"High performance supercomputing simulations are utilized along with experimental approaches to develop a model for the integrin activation, which is the first step in the bone formation process," said study co-author Davoud Ebrahimi, a postdoctoral associate at the Laboratory for Atomistic and Molecular Mechanics of the Massachusetts Institute of Technology.

Integrin embeds itself in the cell membrane and mediates signals between the inside and the outside of cells. In its dormant state, the head unit sticking out of the membrane is bent over like a nodding sleeper. This inactive state prevents cellular adhesion. In its activated state, the head unit straightens out and is available for chemical binding at its exposed ligand region.

"Sampling different states of the conformation of integrins in contact with silicified or non-silicified surfaces could predict activation of the pathway," Ebrahimi explained. Sampling the folding of proteins remains a classically computationally expensive problem, despite recent and large efforts in developing new algorithms.

The derived silk-silica chimera they studied weighed in around a hefty 40 kilodaltons. "In this research, what we did in order to reduce the computational costs, we have only modeled the head piece of the protein, which is getting in contact with the surface that we're modeling," Ebrahimi said. "But again, it's a big system to simulate and can't be done on an ordinary system or ordinary computers."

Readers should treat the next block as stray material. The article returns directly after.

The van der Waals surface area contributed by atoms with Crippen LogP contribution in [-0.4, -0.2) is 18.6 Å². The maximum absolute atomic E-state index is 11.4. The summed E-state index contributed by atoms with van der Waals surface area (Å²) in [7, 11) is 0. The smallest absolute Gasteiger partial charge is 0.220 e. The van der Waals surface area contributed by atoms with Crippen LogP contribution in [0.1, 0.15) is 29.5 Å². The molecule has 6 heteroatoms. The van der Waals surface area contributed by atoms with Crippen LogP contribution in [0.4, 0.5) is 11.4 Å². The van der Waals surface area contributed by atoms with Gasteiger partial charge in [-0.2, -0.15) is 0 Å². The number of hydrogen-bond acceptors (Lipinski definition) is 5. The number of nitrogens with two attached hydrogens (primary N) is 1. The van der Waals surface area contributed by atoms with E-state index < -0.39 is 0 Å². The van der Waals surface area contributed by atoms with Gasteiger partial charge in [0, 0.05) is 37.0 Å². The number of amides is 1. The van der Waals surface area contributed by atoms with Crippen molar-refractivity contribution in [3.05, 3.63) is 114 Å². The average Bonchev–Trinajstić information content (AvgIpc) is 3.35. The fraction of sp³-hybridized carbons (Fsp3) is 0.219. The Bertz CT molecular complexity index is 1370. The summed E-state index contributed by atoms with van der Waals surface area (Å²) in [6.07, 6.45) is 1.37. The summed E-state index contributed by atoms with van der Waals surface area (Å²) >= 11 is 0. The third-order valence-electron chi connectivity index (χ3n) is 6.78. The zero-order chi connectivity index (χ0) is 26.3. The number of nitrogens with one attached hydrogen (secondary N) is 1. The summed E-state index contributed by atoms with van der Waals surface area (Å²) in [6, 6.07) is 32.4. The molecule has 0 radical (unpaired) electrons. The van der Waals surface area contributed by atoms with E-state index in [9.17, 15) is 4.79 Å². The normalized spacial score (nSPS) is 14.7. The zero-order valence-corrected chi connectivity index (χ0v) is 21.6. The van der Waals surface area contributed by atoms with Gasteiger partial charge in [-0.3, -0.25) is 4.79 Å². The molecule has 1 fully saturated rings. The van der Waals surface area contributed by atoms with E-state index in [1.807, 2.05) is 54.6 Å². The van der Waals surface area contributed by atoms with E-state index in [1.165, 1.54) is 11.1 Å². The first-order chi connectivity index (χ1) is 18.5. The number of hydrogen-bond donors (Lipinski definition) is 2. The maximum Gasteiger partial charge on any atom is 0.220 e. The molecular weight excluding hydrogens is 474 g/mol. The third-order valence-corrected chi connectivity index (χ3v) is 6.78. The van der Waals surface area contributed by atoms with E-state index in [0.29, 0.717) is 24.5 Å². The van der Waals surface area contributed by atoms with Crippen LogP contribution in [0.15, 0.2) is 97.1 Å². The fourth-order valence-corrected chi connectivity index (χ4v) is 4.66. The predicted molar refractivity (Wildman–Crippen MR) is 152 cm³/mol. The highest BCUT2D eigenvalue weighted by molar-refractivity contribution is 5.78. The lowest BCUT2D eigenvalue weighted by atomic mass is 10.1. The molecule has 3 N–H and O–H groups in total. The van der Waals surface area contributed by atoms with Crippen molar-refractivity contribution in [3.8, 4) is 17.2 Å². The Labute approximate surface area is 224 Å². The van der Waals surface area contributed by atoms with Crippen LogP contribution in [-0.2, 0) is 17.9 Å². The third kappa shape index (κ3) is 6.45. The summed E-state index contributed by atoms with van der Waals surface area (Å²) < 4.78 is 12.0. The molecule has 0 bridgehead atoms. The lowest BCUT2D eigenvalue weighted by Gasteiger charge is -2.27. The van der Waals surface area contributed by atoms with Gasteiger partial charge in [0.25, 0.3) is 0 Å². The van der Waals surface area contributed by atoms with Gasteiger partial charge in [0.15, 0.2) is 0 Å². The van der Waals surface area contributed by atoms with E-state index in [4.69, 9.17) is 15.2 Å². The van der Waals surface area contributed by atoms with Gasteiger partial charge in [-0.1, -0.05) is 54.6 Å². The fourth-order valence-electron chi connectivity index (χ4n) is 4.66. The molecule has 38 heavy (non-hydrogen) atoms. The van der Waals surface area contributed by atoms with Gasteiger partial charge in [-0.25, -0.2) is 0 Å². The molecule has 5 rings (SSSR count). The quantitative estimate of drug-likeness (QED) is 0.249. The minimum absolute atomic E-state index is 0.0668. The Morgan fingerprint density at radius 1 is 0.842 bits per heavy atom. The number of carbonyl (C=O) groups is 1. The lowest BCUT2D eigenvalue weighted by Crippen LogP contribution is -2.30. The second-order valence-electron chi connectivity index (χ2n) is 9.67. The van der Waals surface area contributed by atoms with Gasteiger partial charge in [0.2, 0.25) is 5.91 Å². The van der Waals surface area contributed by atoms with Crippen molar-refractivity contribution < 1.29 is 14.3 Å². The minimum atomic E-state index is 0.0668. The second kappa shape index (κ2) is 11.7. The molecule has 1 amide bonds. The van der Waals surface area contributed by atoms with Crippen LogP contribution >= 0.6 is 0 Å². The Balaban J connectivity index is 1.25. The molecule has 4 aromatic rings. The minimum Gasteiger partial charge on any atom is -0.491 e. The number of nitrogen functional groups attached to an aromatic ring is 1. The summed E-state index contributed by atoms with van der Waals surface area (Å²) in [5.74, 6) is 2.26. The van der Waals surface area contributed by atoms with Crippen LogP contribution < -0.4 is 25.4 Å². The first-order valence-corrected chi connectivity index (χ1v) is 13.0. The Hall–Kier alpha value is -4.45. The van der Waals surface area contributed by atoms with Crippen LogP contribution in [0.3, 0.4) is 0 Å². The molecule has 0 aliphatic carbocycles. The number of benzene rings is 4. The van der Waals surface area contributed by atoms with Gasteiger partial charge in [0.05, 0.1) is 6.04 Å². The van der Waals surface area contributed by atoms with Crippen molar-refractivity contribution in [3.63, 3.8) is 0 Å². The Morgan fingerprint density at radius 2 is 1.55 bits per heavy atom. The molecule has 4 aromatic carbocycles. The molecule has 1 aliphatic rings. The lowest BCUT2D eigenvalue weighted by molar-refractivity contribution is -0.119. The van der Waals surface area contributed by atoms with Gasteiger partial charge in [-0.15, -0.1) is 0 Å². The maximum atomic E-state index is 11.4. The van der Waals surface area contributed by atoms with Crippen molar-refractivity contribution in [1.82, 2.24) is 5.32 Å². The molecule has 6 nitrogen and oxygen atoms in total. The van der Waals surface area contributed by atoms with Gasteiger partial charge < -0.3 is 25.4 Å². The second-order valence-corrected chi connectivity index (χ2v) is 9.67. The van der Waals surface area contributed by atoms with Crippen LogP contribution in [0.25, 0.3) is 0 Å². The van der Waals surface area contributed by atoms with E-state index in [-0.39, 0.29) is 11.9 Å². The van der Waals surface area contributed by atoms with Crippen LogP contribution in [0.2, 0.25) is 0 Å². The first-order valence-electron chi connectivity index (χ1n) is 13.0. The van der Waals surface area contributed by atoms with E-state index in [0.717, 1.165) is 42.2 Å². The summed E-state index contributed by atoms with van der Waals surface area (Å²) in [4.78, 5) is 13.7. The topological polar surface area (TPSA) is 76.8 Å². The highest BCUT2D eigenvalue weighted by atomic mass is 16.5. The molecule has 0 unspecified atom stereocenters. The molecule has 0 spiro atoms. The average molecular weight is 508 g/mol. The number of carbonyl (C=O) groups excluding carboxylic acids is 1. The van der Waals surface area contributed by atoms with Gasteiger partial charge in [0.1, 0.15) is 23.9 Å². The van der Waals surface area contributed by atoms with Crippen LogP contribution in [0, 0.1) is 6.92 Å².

The Computational team at MIT used the molecular dynamics package called Gromacs, a software for chemical simulation available on both the Stampede1 and Comet supercomputing systems. "We could perform those large simulations by having access to XSEDE computational clusters," he said.

"I have a very long-standing positive experience using XSEDE resources," said Ebrahimi. "I've been using them for almost 10 years now for my projects during my graduate and post-doctoral experiences. And the staff at XSEDE are really helpful if you encounter any problems. If you need software that should be installed and it's not available, they help and guide you through the process of doing your research. I remember exchanging a lot of emails the first time I was trying to use the clusters, and I was not so familiar. I got a lot of help from XSEDE resources and people at XSEDE. I really appreciate the time and effort that they put in order to solve computational problems that we usually encounter during our simulation," Ebrahimi reflected.